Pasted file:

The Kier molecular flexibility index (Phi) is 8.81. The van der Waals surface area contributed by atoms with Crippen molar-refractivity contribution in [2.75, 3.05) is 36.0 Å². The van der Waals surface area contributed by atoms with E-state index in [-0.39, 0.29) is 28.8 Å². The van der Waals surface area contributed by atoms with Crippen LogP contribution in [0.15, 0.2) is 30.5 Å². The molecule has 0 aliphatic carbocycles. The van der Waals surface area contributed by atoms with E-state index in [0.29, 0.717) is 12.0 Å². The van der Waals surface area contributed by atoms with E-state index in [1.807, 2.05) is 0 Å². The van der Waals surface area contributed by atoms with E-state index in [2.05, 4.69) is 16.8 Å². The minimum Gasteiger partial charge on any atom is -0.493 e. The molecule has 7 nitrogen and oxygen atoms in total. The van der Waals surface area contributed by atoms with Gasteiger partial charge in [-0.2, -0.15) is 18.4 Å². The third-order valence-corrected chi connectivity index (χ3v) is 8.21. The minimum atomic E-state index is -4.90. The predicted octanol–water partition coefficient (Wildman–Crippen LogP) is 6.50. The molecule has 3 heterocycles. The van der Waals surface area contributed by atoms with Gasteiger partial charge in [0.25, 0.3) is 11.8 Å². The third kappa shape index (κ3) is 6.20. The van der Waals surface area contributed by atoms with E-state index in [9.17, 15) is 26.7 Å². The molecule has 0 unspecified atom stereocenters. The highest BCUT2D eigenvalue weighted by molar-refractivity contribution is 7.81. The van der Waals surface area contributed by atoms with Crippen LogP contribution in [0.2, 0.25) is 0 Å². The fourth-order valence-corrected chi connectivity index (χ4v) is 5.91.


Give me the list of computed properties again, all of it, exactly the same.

The Kier molecular flexibility index (Phi) is 8.81. The van der Waals surface area contributed by atoms with Crippen molar-refractivity contribution in [2.75, 3.05) is 36.0 Å². The van der Waals surface area contributed by atoms with E-state index in [-0.39, 0.29) is 28.8 Å². The van der Waals surface area contributed by atoms with Crippen LogP contribution in [0.15, 0.2) is 30.5 Å². The molecule has 0 aliphatic carbocycles. The van der Waals surface area contributed by atoms with E-state index in [0.29, 0.717) is 12.0 Å². The van der Waals surface area contributed by atoms with E-state index in [1.807, 2.05) is 0 Å². The van der Waals surface area contributed by atoms with E-state index in [2.05, 4.69) is 16.8 Å². The minimum Gasteiger partial charge on any atom is -0.493 e. The molecule has 7 nitrogen and oxygen atoms in total. The van der Waals surface area contributed by atoms with Gasteiger partial charge in [-0.2, -0.15) is 18.4 Å². The third-order valence-corrected chi connectivity index (χ3v) is 8.21. The minimum atomic E-state index is -4.90. The predicted octanol–water partition coefficient (Wildman–Crippen LogP) is 6.50. The molecule has 3 heterocycles. The van der Waals surface area contributed by atoms with Gasteiger partial charge in [0.25, 0.3) is 11.8 Å². The third kappa shape index (κ3) is 6.20. The van der Waals surface area contributed by atoms with E-state index in [9.17, 15) is 26.7 Å². The molecule has 0 unspecified atom stereocenters. The highest BCUT2D eigenvalue weighted by molar-refractivity contribution is 7.81. The van der Waals surface area contributed by atoms with Crippen LogP contribution in [0.2, 0.25) is 0 Å². The fourth-order valence-corrected chi connectivity index (χ4v) is 5.91.